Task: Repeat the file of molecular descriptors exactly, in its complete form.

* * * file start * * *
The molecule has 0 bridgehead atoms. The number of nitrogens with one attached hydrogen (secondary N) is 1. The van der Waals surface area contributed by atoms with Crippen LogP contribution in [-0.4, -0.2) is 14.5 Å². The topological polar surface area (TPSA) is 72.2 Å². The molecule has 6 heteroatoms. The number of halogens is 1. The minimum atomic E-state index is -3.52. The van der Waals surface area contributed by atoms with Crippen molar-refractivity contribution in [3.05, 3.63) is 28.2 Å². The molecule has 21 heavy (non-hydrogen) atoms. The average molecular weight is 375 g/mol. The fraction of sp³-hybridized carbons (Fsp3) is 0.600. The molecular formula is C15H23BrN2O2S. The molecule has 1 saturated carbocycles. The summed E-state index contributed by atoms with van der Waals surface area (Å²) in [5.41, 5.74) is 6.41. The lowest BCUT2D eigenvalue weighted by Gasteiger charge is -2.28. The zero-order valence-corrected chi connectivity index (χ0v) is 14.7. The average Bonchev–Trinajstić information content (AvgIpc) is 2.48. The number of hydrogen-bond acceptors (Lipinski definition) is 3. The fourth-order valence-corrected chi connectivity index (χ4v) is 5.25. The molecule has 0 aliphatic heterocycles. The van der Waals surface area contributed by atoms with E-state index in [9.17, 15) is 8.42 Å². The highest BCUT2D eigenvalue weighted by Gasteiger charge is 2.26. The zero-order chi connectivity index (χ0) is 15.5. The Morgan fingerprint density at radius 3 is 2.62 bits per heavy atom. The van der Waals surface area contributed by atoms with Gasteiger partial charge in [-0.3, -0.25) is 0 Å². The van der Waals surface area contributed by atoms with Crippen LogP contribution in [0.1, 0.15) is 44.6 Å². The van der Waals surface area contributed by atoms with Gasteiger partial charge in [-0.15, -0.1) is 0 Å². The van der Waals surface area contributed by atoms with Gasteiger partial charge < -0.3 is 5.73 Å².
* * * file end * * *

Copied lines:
The molecule has 0 bridgehead atoms. The number of nitrogens with one attached hydrogen (secondary N) is 1. The van der Waals surface area contributed by atoms with Crippen LogP contribution in [-0.4, -0.2) is 14.5 Å². The topological polar surface area (TPSA) is 72.2 Å². The molecule has 6 heteroatoms. The number of halogens is 1. The minimum atomic E-state index is -3.52. The van der Waals surface area contributed by atoms with Crippen molar-refractivity contribution in [3.05, 3.63) is 28.2 Å². The molecule has 21 heavy (non-hydrogen) atoms. The average molecular weight is 375 g/mol. The fraction of sp³-hybridized carbons (Fsp3) is 0.600. The molecular formula is C15H23BrN2O2S. The molecule has 1 saturated carbocycles. The summed E-state index contributed by atoms with van der Waals surface area (Å²) in [5.41, 5.74) is 6.41. The lowest BCUT2D eigenvalue weighted by Gasteiger charge is -2.28. The zero-order valence-corrected chi connectivity index (χ0v) is 14.7. The average Bonchev–Trinajstić information content (AvgIpc) is 2.48. The number of hydrogen-bond acceptors (Lipinski definition) is 3. The fourth-order valence-corrected chi connectivity index (χ4v) is 5.25. The molecule has 0 aliphatic heterocycles. The van der Waals surface area contributed by atoms with E-state index in [9.17, 15) is 8.42 Å². The highest BCUT2D eigenvalue weighted by Gasteiger charge is 2.26. The zero-order chi connectivity index (χ0) is 15.5. The Morgan fingerprint density at radius 3 is 2.62 bits per heavy atom. The van der Waals surface area contributed by atoms with Gasteiger partial charge in [-0.3, -0.25) is 0 Å². The van der Waals surface area contributed by atoms with Crippen LogP contribution in [0.1, 0.15) is 44.6 Å². The van der Waals surface area contributed by atoms with Gasteiger partial charge in [-0.15, -0.1) is 0 Å². The van der Waals surface area contributed by atoms with Gasteiger partial charge < -0.3 is 5.73 Å².